Robert Wise’s classic sci-fi morality play deserves a remake once or twice a century — for no other reason than seeing if it’s possible to find someone else gifted with the coldly melancholy urgency of Michael Rennie. Sadly, Keanu Reeves isn’t up to it.
Humanoid Klaatu (Rennie) arrives in Washington, D.C. from another world with tank-melting robot Gort in tow. He naturally scares the locals silly. They know no better than to shoot. Poor Earthlings. But the story takes a U.N. twist when it turns out Klaatu isn’t a warrior but a messenger. Earth had better stop blowing itself to bits (“I am fearful when I see people substituting fear for reason.”) or Gort and his robot race will clean up the planet’s juvenile delinquency.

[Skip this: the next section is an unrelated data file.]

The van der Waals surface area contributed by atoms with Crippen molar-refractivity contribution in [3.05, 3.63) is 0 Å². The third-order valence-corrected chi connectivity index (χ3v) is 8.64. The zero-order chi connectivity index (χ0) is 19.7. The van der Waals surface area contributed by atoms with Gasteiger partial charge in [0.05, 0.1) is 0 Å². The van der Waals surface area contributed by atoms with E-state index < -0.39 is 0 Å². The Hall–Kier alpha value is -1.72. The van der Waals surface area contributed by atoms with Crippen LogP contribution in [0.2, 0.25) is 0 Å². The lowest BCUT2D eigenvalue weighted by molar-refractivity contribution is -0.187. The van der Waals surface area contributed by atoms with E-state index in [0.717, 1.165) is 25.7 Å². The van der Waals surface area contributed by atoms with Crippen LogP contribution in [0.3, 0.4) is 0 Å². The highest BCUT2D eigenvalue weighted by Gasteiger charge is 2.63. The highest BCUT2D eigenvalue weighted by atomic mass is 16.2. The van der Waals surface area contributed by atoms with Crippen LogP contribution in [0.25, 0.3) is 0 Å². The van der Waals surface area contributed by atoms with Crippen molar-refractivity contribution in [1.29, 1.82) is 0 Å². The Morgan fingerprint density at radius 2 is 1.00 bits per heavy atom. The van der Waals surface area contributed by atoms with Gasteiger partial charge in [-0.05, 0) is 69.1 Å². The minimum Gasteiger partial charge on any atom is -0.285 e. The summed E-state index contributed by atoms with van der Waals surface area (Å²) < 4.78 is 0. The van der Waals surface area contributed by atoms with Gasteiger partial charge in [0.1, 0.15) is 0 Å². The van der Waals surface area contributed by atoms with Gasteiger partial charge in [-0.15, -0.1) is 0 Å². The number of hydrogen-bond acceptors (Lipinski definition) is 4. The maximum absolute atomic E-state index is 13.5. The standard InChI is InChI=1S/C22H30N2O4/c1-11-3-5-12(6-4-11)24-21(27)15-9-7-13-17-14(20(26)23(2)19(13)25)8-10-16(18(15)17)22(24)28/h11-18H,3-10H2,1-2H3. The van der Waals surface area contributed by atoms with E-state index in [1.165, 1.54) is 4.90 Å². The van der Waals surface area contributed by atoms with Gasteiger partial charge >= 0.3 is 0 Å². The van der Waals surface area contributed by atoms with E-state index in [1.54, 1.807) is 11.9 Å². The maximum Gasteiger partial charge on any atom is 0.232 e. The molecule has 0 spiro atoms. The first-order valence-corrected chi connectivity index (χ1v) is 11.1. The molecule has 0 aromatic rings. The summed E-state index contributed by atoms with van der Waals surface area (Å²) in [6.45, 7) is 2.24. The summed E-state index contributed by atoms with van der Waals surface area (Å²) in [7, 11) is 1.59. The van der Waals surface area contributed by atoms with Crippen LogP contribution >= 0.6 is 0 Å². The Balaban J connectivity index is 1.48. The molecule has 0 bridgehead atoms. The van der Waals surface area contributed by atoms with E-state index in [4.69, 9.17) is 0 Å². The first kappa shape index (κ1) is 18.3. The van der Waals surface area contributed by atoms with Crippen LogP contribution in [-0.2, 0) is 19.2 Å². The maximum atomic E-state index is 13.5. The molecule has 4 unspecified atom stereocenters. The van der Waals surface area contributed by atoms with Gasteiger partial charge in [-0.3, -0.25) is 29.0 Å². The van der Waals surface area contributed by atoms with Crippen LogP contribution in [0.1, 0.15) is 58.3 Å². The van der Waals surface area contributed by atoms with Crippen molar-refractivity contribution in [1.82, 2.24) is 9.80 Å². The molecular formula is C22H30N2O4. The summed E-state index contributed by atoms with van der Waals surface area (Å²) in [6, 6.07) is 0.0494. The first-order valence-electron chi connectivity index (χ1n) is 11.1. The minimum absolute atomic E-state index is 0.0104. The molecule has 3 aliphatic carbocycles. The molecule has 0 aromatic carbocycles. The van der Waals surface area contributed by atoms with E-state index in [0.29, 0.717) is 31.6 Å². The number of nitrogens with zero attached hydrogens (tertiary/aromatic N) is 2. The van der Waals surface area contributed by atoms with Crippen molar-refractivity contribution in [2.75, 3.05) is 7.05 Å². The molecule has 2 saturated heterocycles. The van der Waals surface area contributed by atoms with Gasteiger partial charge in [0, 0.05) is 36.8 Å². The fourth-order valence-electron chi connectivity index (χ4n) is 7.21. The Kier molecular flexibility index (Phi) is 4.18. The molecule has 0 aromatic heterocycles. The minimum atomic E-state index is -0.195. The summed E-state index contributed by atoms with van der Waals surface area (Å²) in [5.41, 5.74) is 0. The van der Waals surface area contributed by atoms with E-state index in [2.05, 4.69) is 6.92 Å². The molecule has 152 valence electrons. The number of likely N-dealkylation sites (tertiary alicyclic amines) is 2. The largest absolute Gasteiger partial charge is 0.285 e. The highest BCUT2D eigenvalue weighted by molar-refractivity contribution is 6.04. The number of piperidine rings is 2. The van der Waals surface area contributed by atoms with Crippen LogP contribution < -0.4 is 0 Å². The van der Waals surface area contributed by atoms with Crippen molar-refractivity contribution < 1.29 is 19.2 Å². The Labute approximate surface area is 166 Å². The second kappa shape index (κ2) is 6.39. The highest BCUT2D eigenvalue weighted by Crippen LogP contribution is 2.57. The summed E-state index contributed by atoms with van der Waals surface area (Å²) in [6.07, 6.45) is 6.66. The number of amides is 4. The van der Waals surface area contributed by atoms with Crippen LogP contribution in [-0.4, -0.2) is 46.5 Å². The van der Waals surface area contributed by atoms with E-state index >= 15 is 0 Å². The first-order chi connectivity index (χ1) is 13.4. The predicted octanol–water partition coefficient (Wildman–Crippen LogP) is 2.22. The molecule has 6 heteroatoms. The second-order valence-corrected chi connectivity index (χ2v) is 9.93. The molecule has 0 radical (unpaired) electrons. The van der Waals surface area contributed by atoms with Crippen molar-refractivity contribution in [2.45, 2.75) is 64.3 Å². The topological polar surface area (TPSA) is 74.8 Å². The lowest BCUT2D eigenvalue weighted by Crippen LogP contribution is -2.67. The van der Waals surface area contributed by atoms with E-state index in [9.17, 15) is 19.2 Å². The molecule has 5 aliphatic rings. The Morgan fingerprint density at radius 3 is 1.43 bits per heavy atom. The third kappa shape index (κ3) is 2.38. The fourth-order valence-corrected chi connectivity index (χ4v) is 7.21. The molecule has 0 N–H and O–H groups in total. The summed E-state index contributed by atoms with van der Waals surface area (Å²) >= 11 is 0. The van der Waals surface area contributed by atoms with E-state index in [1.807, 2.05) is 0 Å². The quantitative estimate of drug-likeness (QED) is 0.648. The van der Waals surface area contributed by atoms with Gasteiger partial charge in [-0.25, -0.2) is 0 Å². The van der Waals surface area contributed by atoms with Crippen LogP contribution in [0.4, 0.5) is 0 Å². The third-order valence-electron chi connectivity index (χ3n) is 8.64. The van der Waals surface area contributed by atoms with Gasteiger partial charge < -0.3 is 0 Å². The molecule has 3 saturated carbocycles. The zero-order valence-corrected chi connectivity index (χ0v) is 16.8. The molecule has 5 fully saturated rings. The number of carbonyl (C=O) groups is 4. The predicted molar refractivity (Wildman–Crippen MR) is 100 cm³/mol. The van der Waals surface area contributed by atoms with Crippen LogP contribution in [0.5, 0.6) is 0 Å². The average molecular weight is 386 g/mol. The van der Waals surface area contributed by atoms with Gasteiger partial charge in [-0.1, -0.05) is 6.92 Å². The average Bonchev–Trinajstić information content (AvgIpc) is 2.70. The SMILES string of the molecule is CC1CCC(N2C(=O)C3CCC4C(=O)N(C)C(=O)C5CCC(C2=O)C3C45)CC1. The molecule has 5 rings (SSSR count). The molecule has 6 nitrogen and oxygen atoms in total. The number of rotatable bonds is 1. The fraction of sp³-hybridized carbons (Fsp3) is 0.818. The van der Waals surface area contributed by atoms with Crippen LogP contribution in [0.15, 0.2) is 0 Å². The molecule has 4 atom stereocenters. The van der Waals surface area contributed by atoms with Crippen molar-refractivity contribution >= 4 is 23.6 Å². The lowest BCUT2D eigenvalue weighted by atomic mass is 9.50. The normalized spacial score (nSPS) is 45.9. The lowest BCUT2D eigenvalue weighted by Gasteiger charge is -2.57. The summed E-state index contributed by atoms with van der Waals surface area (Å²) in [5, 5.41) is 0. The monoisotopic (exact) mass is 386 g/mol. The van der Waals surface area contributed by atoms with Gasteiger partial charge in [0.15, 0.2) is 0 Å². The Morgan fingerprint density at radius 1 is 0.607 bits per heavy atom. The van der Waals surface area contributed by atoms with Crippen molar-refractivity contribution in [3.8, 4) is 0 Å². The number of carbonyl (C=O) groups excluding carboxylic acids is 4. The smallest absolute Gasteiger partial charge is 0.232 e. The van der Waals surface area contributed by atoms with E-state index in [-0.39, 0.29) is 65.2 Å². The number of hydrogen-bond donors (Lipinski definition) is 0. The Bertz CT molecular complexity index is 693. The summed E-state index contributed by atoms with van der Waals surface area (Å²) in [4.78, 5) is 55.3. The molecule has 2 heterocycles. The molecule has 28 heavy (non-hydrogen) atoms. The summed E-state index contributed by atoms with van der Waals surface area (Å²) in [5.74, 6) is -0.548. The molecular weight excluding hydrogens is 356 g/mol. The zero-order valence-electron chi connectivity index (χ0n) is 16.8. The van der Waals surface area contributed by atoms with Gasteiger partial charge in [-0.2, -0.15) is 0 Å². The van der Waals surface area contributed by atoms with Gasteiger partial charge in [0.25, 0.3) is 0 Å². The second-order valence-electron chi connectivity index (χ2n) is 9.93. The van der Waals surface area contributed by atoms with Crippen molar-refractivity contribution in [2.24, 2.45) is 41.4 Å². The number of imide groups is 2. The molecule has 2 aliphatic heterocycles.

Klaatu makes friends and influences people, but never really convinces anyone to substitute reason for fear. Which leads to the parting shot: “It is no concern of ours how you run your own planet, but if you threaten to extend your violence, this Earth of yours will be reduced to a burned-out cinder.”
Rennie’s wan look carries a timeless celestial burden. He rarely smiles. His alien attribute is postmodern anxiety.
Wise dishes out his share of saucer-era B-movie silliness, and Gort is no match for the digital age. Patricia Neal is also wasted as Klaatu’s confidant and the mother of a requisite “little boy.” But nothing detracts from the film’s universal message, as fresh now as in 1951.